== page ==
GLAD: an Online Database of Gene List Annotation for Drosophila.

Hu Y, Comjean A, Perkins LA, Perrimon N, Mohr SE - J Genomics (2015)

Strategy for assembly of a Drosophila kinases gene group. As outlined, we incorporated information from several sources. See main text and Table 1 for relevant URLs and reference citations.
© Copyright Policy
Related In: Results  -  Collection

Show All Figures
getmorefigures.php?uid=PMC4495321&req=5

Figure 1: Strategy for assembly of a Drosophila kinases gene group. As outlined, we incorporated information from several sources. See main text and Table 1 for relevant URLs and reference citations.
Mentions: As mentioned above, several gene groups were annotated in conjunction with release of the Drosophila genome in 2000 (see for example 5-8). More recently, FlyBase has begun to associate a number of genes with gene groups. The first release of the FlyBase gene groups (FB2015_02, released May 4, 2015) includes 178 gene groups, with the number of genes in a group ranging from 1 to 168. As we had high-throughput functional genomics screening in mind, the approaches we took to defining, building and annotating gene groups draw on knowledge not available in 2000 and are complementary to the approaches taken by FlyBase. In general, our focus is on larger sets of genes and, given the goals of large-scale functional genomics, we tend to cast a broader net, applying less stringent cut-offs for inclusion in a gene group. So far, we have annotated 23 major gene groups with 29 sub-groups. For example, kinases are annotated as belonging to one of two subgroups: protein kinases and non-protein kinases, and the transcription factors (TFs), related proteins and other DNA-binding proteins are organized into four groups, DNA-binding with transcription factor activity; transcriptional co-factors; chromatin regulation; and possible TFs, which we assign to proteins predicted to be TF based only on low confidence data (Table 1). The number of genes in major gene groups ranges from 53 to 3,683. Currently, GO annotation is the major resource for identification of groups of genes relevant to a particular molecular function, biological process or sub-cellular localization. Several individual laboratories have also built databases in particular areas (e.g. GlycoFly 9 and FlyTF 10). In addition, a large amount of information exists in free text format in the literature. Although our strategy differed for each group, depending on available resources, in general we built the lists using one or more of the following approaches: a) mining of organized and digitalized information from existing annotation resources and databases including generic gene and protein annotation, e.g. gene ontology and UniProt, as well as specialized resources, e.g. transporterDB 11 or FlyTF 10, 12; b) mining of information in free text format from the literature; c) mining lists from relevant publications on Drosophila or other species; d) direct curation or review by experts (Table 1). The strategy used to build a Drosophila kinases gene group is outlined in Fig. 1. To help guide studies or analyses that use the gene groups, when possible we have assigned confidence scores that help separate high- and low-confidence associations of a gene with a given group. See Methods and Table 1 for additional details regarding annotation.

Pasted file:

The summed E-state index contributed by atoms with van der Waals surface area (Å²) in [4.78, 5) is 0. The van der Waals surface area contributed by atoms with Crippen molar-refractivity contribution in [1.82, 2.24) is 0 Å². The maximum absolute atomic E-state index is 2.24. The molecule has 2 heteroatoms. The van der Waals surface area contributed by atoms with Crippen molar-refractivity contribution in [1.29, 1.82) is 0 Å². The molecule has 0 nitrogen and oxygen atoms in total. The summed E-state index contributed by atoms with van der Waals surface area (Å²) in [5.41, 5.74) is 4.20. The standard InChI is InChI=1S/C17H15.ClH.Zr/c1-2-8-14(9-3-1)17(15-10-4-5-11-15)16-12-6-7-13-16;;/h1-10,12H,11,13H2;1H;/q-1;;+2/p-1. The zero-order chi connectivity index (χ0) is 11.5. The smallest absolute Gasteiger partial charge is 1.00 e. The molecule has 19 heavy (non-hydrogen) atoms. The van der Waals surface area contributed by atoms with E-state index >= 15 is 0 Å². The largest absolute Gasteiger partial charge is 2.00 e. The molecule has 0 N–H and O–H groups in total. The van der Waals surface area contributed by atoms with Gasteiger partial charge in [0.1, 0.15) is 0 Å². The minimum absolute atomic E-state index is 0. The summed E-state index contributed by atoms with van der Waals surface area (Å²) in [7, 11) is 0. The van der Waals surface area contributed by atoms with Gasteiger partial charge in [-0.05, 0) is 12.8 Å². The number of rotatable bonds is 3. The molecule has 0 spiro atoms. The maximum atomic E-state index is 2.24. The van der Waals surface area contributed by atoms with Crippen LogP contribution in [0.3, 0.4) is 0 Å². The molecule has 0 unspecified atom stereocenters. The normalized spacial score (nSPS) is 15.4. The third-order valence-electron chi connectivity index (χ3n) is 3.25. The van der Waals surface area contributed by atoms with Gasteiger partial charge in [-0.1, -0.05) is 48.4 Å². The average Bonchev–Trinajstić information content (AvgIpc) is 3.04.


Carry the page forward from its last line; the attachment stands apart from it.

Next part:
Bottom Line: The resource is available online for scientists to search and view, and is editable based on community input.We anticipate that the number of lists will increase over time; that the composition of some lists will grow and/or change over time as new information becomes available; and that the lists will benefit the scientific community, e.g. at experimental design and data analysis stages.Based on this, we present an easily updatable online database, available at www.flyrnai.org/glad, at which gene group lists can be viewed, searched and downloaded.

View Article: PubMed Central - PubMed

Affiliation: 1. Drosophila RNAi Screening Center, Department of Genetics, Harvard Medical School, 77 Avenue Louis Pasteur, Boston, MA 02115, USA.

ABSTRACT
We present a resource of high quality lists of functionally related Drosophila genes, e.g. based on protein domains (kinases, transcription factors, etc.) or cellular function (e.g. autophagy, signal transduction). To establish these lists, we relied on different inputs, including curation from databases or the literature and mapping from other species. Moreover, as an added curation and quality control step, we asked experts in relevant fields to review many of the lists. The resource is available online for scientists to search and view, and is editable based on community input. Annotation of gene groups is an ongoing effort and scientific need will typically drive decisions regarding which gene lists to pursue. We anticipate that the number of lists will increase over time; that the composition of some lists will grow and/or change over time as new information becomes available; and that the lists will benefit the scientific community, e.g. at experimental design and data analysis stages. Based on this, we present an easily updatable online database, available at www.flyrnai.org/glad, at which gene group lists can be viewed, searched and downloaded.

No MeSH data available.